There is a romantic scene in Part 4, Chapter 13 of Anna Karenina when Kitty and Levin communicate without speaking. Using just the first letters of the words they wish to exchange, Kitty and Levin can still understand one another almost telepathically, by looking into one another's eyes. Compare this perfect understanding with Anna's constantly misdirected or ignored letters to Karenin (for a divorce), to Countess Lydia (when Anna wants to see Seryozha), and to Vronsky himself (when he stops wanting to come home to her). Anna can send out all the letters she pleases, but as Anna grows increasingly isolated socially, all of her efforts to communicate fail.
For Tolstoy, real communication happens between two people when they can look one another in the eye, as when Karenin comes to forgive Anna for her wrongdoing. Long-distance communication (especially by trains) increases the possibility for miscommunication, for the kinds of misunderstandings between people that finally drives Anna to her suicide. Communication is another way for Tolstoy subtly to comment on the isolation and confusion of modern life.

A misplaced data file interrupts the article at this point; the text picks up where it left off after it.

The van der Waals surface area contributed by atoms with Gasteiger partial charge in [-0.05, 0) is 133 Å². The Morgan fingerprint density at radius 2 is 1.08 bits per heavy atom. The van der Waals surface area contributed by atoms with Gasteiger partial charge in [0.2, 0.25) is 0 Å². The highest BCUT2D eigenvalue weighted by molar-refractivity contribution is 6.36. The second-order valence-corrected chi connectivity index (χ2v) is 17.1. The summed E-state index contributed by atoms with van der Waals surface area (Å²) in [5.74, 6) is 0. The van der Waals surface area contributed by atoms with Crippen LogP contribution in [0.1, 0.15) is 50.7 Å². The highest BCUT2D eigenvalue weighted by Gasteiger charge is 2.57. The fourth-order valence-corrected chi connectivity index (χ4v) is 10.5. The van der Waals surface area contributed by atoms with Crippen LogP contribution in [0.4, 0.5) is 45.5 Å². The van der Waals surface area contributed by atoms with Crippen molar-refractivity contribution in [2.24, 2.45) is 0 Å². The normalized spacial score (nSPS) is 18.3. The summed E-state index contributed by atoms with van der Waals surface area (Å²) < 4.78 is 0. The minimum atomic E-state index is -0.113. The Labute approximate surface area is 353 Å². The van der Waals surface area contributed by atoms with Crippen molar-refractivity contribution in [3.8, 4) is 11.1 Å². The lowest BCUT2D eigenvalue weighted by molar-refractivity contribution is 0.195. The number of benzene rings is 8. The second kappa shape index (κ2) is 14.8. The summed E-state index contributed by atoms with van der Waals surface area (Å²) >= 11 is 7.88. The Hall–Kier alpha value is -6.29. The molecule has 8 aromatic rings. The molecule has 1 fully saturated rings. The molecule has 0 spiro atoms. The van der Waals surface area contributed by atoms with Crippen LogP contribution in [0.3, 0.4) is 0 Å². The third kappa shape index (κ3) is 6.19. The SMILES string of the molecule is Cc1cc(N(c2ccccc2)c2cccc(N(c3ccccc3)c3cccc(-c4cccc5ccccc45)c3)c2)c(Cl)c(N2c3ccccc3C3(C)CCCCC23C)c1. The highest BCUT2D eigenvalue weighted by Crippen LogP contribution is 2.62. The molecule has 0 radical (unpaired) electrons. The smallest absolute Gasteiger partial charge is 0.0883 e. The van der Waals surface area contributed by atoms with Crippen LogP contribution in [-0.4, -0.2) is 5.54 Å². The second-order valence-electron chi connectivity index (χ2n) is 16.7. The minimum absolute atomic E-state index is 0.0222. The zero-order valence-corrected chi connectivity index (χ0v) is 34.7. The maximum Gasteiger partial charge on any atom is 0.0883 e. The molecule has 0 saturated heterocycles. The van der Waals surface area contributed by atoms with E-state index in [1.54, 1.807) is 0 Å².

T he most trusted form of communication in Anna Karenina is body language.
In their crucial scene, Kitty and Levin's game of writing out the first letters of the words they want to say to each other shows that their love is beyond language.